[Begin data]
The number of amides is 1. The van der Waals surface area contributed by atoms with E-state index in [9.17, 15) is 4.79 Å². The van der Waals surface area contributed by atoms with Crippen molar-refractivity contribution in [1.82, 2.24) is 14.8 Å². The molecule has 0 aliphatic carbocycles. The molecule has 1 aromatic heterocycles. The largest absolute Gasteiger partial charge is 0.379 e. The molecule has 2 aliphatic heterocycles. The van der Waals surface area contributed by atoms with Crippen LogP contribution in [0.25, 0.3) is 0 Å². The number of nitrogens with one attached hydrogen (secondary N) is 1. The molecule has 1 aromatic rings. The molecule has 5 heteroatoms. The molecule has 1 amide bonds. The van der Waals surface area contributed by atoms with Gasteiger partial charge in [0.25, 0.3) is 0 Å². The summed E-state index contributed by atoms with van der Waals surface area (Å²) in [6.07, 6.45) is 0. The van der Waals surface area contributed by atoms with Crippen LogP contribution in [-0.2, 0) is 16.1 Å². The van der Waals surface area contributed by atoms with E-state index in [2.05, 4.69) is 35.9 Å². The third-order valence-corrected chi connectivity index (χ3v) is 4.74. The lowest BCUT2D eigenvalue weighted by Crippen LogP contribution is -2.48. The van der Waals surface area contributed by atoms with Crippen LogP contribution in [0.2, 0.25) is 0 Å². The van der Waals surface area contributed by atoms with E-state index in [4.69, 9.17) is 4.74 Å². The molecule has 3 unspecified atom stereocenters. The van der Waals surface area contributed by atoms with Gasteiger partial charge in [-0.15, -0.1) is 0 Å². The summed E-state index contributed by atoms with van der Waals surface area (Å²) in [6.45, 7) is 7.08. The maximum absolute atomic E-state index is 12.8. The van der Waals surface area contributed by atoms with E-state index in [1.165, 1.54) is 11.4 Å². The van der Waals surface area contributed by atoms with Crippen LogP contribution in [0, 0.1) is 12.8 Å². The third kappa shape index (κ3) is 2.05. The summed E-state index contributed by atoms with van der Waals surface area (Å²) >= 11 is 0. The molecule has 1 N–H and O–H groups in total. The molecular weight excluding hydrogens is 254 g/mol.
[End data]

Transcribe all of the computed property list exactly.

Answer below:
The number of amides is 1. The van der Waals surface area contributed by atoms with E-state index in [9.17, 15) is 4.79 Å². The van der Waals surface area contributed by atoms with Crippen molar-refractivity contribution in [1.82, 2.24) is 14.8 Å². The molecule has 0 aliphatic carbocycles. The molecule has 1 aromatic heterocycles. The largest absolute Gasteiger partial charge is 0.379 e. The molecule has 2 aliphatic heterocycles. The van der Waals surface area contributed by atoms with Crippen LogP contribution in [0.25, 0.3) is 0 Å². The number of nitrogens with one attached hydrogen (secondary N) is 1. The molecule has 1 aromatic rings. The molecule has 5 heteroatoms. The molecule has 1 amide bonds. The van der Waals surface area contributed by atoms with Gasteiger partial charge in [0.25, 0.3) is 0 Å². The summed E-state index contributed by atoms with van der Waals surface area (Å²) in [6.07, 6.45) is 0. The van der Waals surface area contributed by atoms with Crippen LogP contribution in [-0.2, 0) is 16.1 Å². The van der Waals surface area contributed by atoms with E-state index in [2.05, 4.69) is 35.9 Å². The third-order valence-corrected chi connectivity index (χ3v) is 4.74. The lowest BCUT2D eigenvalue weighted by Crippen LogP contribution is -2.48. The van der Waals surface area contributed by atoms with Crippen LogP contribution in [0.2, 0.25) is 0 Å². The van der Waals surface area contributed by atoms with E-state index in [4.69, 9.17) is 4.74 Å². The molecule has 3 unspecified atom stereocenters. The van der Waals surface area contributed by atoms with Gasteiger partial charge in [-0.15, -0.1) is 0 Å². The summed E-state index contributed by atoms with van der Waals surface area (Å²) in [6.45, 7) is 7.08. The maximum absolute atomic E-state index is 12.8. The van der Waals surface area contributed by atoms with E-state index in [1.165, 1.54) is 11.4 Å². The van der Waals surface area contributed by atoms with Crippen LogP contribution in [0, 0.1) is 12.8 Å². The third kappa shape index (κ3) is 2.05. The summed E-state index contributed by atoms with van der Waals surface area (Å²) >= 11 is 0. The molecule has 1 N–H and O–H groups in total. The molecular weight excluding hydrogens is 254 g/mol.